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Nicole                         Luke-Marshall

Nicole R. Luke-Marshall PhD

Department of Microbiology and Immunology

Research Assistant Professor

Professional Summary:

My research interests are focused on bacterial pathogenesis. One major research focus involves otitis media (OM) or middle ear disease. Our studies suggest that colonization with Moraxella catarrhalis may predispose patients to subsequent colonization with the other major otopathogens, S. pneumoniae and/or non-typable Haemophilus influenzae, likely in the context of polymicrobial biofilms. Our research efforts seek to define mechanisms of biofilm formation/stability and identify the factors that signal the transition from asymptomatic mucosal colonization to OM.

A second major focus of our OM research involves the identification of novel antimicrobial therapies. Antibiotic resistance is a major health care problem worldwide, thus identifying new approaches to treat chronic/recurrent OM infections is critical. Our studies indicate that photodynamic therapy (PDT), a cancer treatment that combines nontoxic photosensitizers and low intensity visible light, elicits significant bactericidal activity against the major otopathogens. The goal of this translational research project is to adapt PDT into an efficacious, noninvasive treatment for bacterial OM, which would not only significantly decrease the use of antibiotics in young children but would also decrease the morbidity associated with chronic infections.

Our third major research focus is on the development of novel antimicrobial approaches for treatment of prosthetic device-related infections. Infection following orthopedic intervention is associated with increased patient morbidity, chronic illness and increased health care costs. The primary source of orthopedic chronic infections is bacterial biofilms on implanted materials and surrounding bone/tissue. In collaboration with colleagues in UB’s Department of Orthopaedics, we are investigating a novel electrical stimulation method that exhibits synergism with antimicrobial therapy to prevent and eradicate biofilm infections on orthopedic implants. The goal of this research project is to design a broadly efficacious therapeutic antimicrobial regimen that would decrease infections after clinical orthopedic interventions, including knee/hip replacements and insertion of prosthetic devices.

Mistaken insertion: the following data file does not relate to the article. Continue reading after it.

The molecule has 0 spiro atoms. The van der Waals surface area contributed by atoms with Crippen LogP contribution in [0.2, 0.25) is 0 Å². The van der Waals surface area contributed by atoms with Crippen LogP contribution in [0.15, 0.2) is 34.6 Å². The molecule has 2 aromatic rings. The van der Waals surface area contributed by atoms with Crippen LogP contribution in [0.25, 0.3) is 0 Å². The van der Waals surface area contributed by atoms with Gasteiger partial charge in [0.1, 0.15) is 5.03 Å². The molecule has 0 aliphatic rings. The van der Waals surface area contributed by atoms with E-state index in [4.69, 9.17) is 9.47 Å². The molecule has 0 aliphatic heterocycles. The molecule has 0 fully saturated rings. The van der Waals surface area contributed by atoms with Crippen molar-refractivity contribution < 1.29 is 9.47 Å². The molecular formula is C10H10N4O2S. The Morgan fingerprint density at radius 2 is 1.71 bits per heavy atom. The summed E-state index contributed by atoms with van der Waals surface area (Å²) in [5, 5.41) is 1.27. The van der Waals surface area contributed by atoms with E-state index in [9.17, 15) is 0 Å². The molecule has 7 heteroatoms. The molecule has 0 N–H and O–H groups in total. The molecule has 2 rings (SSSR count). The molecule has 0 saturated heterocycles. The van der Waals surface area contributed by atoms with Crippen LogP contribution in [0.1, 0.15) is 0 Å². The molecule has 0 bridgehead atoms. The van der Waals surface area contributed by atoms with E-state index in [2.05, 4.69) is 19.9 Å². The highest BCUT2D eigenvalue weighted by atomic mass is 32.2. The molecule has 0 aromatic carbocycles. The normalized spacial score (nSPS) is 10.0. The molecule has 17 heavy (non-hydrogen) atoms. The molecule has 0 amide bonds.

I am a member of the laboratory of Anthony Campagnari, Ph.D. and teach for the undergraduate, medical and dental school programs.

Education and Training:
  • Postdoctoral Fellow, University at Buffalo, NIAID Training Grant AI07614 Training in Microbial Pathogenesis (2003)
  • PhD, Microbiology, University at Buffalo (2000)
  • MS, Microbiology, University at Buffalo, Summa Cum Laude (1997)
  • BA, Biology, SUNY College at Potsdam, Summa Cum Laude (1995)
Awards and Honors:
  • Erwin Neter Award (1999)
  • Ernest Witebsky Award (1997)

Grants and Sponsored Research:
  • May 2016–April 2021
    National Institutes of Deafness and Communicative Disorders
    Role: Co-Investigator
  • October 2012–September 2014
    Analysis of Novel Acinetobacter baumannii Adhesions
    Role: Co-Investigator
  • October 2010–October 2013
    Electrical Stimulation of Titanium for the Prevention and/or Eradication of A. baumannii and S. aureus Biofilm Infections on Osseointegrated Prostheses
    Congressionally Directed Medical Research Program-Peer Reviewed Orthopaedic Research Program
    Role: Co-Investigator
  • November 2007–December 2012
    Genetics & Biology of M. catarrhalis LOS in Otitis Media
    Role: Co-Investigator

Journal Articles:
See all (5 more)

School News:
In the Media:

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Contact Information

140 Biomedical Research Building
3435 Main St.
Buffalo, NY 14214
Phone: (716) 829-2673
Fax: (716) 829-3889

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